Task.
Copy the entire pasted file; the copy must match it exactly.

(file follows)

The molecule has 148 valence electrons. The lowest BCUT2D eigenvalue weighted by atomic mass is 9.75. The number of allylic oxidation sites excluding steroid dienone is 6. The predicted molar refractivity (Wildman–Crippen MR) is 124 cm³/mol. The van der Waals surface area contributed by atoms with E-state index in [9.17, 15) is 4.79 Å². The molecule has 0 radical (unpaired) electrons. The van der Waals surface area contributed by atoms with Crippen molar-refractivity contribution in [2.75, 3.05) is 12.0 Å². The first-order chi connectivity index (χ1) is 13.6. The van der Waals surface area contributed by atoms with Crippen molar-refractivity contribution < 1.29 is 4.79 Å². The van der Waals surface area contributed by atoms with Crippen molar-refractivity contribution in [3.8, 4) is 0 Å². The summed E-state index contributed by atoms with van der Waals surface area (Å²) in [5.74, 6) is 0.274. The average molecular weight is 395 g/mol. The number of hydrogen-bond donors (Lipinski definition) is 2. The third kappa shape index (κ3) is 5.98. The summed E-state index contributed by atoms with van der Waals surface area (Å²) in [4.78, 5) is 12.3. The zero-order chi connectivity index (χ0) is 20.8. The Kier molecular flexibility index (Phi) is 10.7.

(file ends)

The molecule has 148 valence electrons. The lowest BCUT2D eigenvalue weighted by atomic mass is 9.75. The number of allylic oxidation sites excluding steroid dienone is 6. The predicted molar refractivity (Wildman–Crippen MR) is 124 cm³/mol. The van der Waals surface area contributed by atoms with E-state index in [9.17, 15) is 4.79 Å². The molecule has 0 radical (unpaired) electrons. The van der Waals surface area contributed by atoms with Crippen molar-refractivity contribution in [2.75, 3.05) is 12.0 Å². The first-order chi connectivity index (χ1) is 13.6. The van der Waals surface area contributed by atoms with Crippen molar-refractivity contribution < 1.29 is 4.79 Å². The van der Waals surface area contributed by atoms with Crippen molar-refractivity contribution in [3.8, 4) is 0 Å². The summed E-state index contributed by atoms with van der Waals surface area (Å²) in [5.74, 6) is 0.274. The average molecular weight is 395 g/mol. The number of hydrogen-bond donors (Lipinski definition) is 2. The third kappa shape index (κ3) is 5.98. The summed E-state index contributed by atoms with van der Waals surface area (Å²) in [4.78, 5) is 12.3. The zero-order chi connectivity index (χ0) is 20.8. The Kier molecular flexibility index (Phi) is 10.7.